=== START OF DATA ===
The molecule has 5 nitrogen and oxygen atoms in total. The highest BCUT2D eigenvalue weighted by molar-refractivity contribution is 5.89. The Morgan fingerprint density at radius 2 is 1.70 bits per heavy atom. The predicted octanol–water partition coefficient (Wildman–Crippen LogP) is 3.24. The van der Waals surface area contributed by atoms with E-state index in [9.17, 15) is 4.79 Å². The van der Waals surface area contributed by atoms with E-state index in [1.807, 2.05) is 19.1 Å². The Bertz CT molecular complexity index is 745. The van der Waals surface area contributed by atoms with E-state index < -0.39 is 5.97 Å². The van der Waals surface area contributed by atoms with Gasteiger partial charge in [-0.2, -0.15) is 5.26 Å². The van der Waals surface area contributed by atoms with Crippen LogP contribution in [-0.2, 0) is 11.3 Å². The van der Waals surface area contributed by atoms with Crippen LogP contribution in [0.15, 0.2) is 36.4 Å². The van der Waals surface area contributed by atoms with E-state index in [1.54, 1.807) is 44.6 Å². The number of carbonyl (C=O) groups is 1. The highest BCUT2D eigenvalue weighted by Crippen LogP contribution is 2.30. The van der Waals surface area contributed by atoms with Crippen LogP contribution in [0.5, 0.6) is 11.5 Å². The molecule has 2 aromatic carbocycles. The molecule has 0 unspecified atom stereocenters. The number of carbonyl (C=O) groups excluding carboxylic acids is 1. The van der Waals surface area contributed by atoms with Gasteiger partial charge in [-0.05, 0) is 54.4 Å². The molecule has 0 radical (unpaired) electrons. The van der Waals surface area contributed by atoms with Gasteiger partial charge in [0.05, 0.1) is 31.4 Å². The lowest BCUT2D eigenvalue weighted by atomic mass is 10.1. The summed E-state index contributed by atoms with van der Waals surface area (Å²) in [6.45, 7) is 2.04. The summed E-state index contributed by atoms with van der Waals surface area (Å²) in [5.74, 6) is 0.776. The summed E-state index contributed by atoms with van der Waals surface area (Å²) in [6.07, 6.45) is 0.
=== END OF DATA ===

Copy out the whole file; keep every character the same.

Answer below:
The molecule has 5 nitrogen and oxygen atoms in total. The highest BCUT2D eigenvalue weighted by molar-refractivity contribution is 5.89. The Morgan fingerprint density at radius 2 is 1.70 bits per heavy atom. The predicted octanol–water partition coefficient (Wildman–Crippen LogP) is 3.24. The van der Waals surface area contributed by atoms with E-state index in [9.17, 15) is 4.79 Å². The van der Waals surface area contributed by atoms with E-state index in [1.807, 2.05) is 19.1 Å². The Bertz CT molecular complexity index is 745. The van der Waals surface area contributed by atoms with E-state index < -0.39 is 5.97 Å². The van der Waals surface area contributed by atoms with Gasteiger partial charge in [-0.2, -0.15) is 5.26 Å². The van der Waals surface area contributed by atoms with Crippen LogP contribution in [-0.2, 0) is 11.3 Å². The van der Waals surface area contributed by atoms with Crippen LogP contribution in [0.15, 0.2) is 36.4 Å². The van der Waals surface area contributed by atoms with E-state index in [1.54, 1.807) is 44.6 Å². The number of carbonyl (C=O) groups is 1. The highest BCUT2D eigenvalue weighted by Crippen LogP contribution is 2.30. The van der Waals surface area contributed by atoms with Crippen LogP contribution in [0.5, 0.6) is 11.5 Å². The molecule has 2 aromatic carbocycles. The molecule has 0 unspecified atom stereocenters. The number of carbonyl (C=O) groups excluding carboxylic acids is 1. The van der Waals surface area contributed by atoms with Gasteiger partial charge in [-0.05, 0) is 54.4 Å². The molecule has 0 radical (unpaired) electrons. The van der Waals surface area contributed by atoms with Gasteiger partial charge in [0.05, 0.1) is 31.4 Å². The lowest BCUT2D eigenvalue weighted by atomic mass is 10.1. The summed E-state index contributed by atoms with van der Waals surface area (Å²) in [6.45, 7) is 2.04. The summed E-state index contributed by atoms with van der Waals surface area (Å²) in [5.74, 6) is 0.776. The summed E-state index contributed by atoms with van der Waals surface area (Å²) in [6.07, 6.45) is 0.